Skip to main content
Article thumbnail
Location of Repository

Longitudinal Associations between Perceived Autonomy Support and Adolescents’ Depressive Symptoms in Relationships with Parents and Best Friends

By D. van der Giessen


This study examined the longitudinal and bidirectional relations between perceived autonomy support from parents and friends and depressive symptoms. Gender differences in these relations were also investigated. In this five-wave study questionnaires were filled out by 923 early adolescents and 390 middle adolescents annually, thereby covering an age range from 12 to 20. Multi-group path analysis showed that: (1) autonomy support from parents was negatively related to depressive symptoms of boys and girls, (2) boys’ autonomy support predicted subsequent depressive symptoms (3) girls’ depressive symptoms predicted perceived autonomy support, (4) autonomy support from friends was negatively related to depressive symptoms of boys, and (5) more autonomy support from friends predicted more depressive symptoms. These results suggests that for depressive girls only perceptions of autonomy support from parents are relevant, and that for depressive boys perceptions of autonomy support from both parents and friends are of importance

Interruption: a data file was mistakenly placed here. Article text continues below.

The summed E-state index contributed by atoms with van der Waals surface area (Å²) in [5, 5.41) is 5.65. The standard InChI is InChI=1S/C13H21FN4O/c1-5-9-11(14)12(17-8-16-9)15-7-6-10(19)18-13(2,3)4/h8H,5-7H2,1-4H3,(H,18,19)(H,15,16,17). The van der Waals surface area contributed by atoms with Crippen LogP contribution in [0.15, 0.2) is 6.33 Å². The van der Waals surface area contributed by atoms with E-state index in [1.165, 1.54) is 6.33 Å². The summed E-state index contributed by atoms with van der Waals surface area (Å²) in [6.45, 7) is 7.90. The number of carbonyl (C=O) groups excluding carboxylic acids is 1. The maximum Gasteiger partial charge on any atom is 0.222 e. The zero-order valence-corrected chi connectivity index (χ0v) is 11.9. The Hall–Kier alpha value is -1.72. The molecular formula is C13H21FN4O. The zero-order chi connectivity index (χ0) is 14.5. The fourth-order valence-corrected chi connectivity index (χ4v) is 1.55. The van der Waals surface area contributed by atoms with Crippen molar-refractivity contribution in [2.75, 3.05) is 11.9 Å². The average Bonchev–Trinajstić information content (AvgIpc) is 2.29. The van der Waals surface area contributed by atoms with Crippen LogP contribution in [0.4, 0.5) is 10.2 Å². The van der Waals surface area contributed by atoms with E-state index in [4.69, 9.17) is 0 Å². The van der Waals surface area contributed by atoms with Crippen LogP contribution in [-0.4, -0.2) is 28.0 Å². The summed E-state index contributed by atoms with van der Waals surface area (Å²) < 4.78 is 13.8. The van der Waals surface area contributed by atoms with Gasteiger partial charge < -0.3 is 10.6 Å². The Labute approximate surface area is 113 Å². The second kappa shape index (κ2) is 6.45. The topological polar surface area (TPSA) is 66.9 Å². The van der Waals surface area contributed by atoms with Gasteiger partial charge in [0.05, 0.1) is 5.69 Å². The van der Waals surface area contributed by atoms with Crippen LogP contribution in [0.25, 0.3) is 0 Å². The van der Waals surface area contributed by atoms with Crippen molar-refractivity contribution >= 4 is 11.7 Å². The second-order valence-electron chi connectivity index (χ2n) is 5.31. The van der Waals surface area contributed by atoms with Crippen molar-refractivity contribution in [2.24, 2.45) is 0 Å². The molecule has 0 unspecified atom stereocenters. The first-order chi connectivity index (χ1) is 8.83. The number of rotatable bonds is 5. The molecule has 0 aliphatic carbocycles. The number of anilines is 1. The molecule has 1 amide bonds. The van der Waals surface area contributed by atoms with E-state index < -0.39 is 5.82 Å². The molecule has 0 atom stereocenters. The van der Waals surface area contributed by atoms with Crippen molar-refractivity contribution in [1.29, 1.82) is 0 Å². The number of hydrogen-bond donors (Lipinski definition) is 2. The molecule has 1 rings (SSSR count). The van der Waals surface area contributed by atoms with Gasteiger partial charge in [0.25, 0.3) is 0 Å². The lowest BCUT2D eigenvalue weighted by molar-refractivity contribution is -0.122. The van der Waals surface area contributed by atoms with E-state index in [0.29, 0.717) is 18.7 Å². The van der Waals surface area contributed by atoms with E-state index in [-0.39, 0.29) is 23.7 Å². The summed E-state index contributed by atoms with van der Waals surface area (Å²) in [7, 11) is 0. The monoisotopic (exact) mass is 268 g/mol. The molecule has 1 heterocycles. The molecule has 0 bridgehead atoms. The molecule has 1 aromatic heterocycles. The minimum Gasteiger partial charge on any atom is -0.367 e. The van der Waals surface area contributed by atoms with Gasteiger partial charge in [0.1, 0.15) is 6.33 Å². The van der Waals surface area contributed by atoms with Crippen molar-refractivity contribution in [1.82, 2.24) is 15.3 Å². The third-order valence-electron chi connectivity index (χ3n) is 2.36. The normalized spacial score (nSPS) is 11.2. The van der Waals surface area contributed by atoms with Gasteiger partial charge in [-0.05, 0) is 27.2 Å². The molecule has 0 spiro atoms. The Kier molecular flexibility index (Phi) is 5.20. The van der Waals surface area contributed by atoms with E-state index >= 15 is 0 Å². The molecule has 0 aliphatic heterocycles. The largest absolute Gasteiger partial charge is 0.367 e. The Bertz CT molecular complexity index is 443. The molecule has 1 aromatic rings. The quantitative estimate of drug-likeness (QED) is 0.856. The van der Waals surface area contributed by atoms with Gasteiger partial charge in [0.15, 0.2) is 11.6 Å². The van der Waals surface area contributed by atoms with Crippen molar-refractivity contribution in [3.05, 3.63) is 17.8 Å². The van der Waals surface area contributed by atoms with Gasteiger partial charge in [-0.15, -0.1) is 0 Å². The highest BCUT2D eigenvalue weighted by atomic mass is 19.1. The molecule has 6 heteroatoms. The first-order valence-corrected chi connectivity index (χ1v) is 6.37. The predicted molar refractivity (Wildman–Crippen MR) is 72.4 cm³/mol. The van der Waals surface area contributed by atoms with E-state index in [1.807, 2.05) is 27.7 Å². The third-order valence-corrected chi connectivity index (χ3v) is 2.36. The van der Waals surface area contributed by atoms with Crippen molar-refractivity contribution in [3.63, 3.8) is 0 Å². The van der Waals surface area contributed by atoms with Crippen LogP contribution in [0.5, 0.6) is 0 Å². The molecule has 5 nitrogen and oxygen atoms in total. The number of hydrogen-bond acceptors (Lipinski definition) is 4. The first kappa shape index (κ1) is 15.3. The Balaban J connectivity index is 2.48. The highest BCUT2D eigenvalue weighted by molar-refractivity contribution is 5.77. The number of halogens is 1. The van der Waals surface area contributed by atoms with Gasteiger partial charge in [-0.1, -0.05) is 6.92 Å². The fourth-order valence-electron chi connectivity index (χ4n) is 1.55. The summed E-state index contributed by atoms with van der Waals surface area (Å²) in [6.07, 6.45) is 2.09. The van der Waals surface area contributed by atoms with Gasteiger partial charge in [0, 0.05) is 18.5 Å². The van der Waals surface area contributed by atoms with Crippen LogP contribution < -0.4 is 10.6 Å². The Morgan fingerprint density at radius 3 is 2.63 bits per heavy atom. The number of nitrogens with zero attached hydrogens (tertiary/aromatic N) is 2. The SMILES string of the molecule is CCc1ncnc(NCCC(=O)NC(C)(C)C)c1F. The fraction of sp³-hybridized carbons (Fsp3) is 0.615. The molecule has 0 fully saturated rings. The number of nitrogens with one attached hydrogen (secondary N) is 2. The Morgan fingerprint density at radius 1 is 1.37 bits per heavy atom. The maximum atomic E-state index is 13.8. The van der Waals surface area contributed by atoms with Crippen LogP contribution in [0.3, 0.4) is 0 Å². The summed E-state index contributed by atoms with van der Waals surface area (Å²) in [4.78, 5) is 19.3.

Topics: Sociale Wetenschappen, autonomy support, depressive symptoms, adolescence, parent-adolescent relationships, friendships
Year: 2009
OAI identifier:
Download PDF:
Sorry, we are unable to provide the full text but you may find it at the following location(s):
  • (external link)
  • Suggested articles

    To submit an update or takedown request for this paper, please submit an Update/Correction/Removal Request.